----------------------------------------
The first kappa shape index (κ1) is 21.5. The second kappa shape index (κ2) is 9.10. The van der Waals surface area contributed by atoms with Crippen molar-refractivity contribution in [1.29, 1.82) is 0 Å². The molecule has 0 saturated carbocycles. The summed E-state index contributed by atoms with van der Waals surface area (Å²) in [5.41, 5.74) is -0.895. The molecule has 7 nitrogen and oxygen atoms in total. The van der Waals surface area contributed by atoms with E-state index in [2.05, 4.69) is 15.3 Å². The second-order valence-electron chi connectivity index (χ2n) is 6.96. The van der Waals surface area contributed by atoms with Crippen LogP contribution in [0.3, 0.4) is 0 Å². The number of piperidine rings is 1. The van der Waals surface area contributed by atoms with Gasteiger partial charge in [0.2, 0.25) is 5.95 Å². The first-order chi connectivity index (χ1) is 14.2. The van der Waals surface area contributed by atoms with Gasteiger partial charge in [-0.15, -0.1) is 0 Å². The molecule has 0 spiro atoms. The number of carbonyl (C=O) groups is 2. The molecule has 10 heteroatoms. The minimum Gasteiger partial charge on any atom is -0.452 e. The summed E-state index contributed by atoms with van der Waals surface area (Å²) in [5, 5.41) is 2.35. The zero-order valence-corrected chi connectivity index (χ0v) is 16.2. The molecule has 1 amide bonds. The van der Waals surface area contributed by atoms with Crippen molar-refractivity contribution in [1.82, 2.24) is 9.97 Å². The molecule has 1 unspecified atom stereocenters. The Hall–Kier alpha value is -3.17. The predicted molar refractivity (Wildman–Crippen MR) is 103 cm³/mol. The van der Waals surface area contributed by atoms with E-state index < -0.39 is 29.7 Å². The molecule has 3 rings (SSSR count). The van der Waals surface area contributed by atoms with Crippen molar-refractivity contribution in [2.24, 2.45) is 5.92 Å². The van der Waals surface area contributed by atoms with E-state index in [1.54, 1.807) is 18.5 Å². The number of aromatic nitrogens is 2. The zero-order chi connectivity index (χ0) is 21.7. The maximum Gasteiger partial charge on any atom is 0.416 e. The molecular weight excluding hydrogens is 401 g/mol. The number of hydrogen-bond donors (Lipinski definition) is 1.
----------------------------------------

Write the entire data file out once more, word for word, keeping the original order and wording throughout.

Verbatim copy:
The first kappa shape index (κ1) is 21.5. The second kappa shape index (κ2) is 9.10. The van der Waals surface area contributed by atoms with Crippen molar-refractivity contribution in [1.29, 1.82) is 0 Å². The molecule has 0 saturated carbocycles. The summed E-state index contributed by atoms with van der Waals surface area (Å²) in [5.41, 5.74) is -0.895. The molecule has 7 nitrogen and oxygen atoms in total. The van der Waals surface area contributed by atoms with E-state index in [2.05, 4.69) is 15.3 Å². The second-order valence-electron chi connectivity index (χ2n) is 6.96. The van der Waals surface area contributed by atoms with Crippen LogP contribution in [0.3, 0.4) is 0 Å². The number of piperidine rings is 1. The van der Waals surface area contributed by atoms with Gasteiger partial charge in [0.2, 0.25) is 5.95 Å². The first-order chi connectivity index (χ1) is 14.2. The van der Waals surface area contributed by atoms with Gasteiger partial charge in [-0.15, -0.1) is 0 Å². The molecule has 0 spiro atoms. The number of carbonyl (C=O) groups is 2. The molecule has 10 heteroatoms. The minimum Gasteiger partial charge on any atom is -0.452 e. The summed E-state index contributed by atoms with van der Waals surface area (Å²) in [5, 5.41) is 2.35. The zero-order valence-corrected chi connectivity index (χ0v) is 16.2. The molecule has 1 amide bonds. The van der Waals surface area contributed by atoms with Crippen molar-refractivity contribution in [1.82, 2.24) is 9.97 Å². The molecule has 1 unspecified atom stereocenters. The Hall–Kier alpha value is -3.17. The predicted molar refractivity (Wildman–Crippen MR) is 103 cm³/mol. The van der Waals surface area contributed by atoms with E-state index < -0.39 is 29.7 Å². The molecule has 3 rings (SSSR count). The van der Waals surface area contributed by atoms with Crippen molar-refractivity contribution in [2.24, 2.45) is 5.92 Å². The van der Waals surface area contributed by atoms with E-state index in [1.54, 1.807) is 18.5 Å². The number of aromatic nitrogens is 2. The zero-order chi connectivity index (χ0) is 21.7. The maximum Gasteiger partial charge on any atom is 0.416 e. The molecular weight excluding hydrogens is 401 g/mol. The number of hydrogen-bond donors (Lipinski definition) is 1.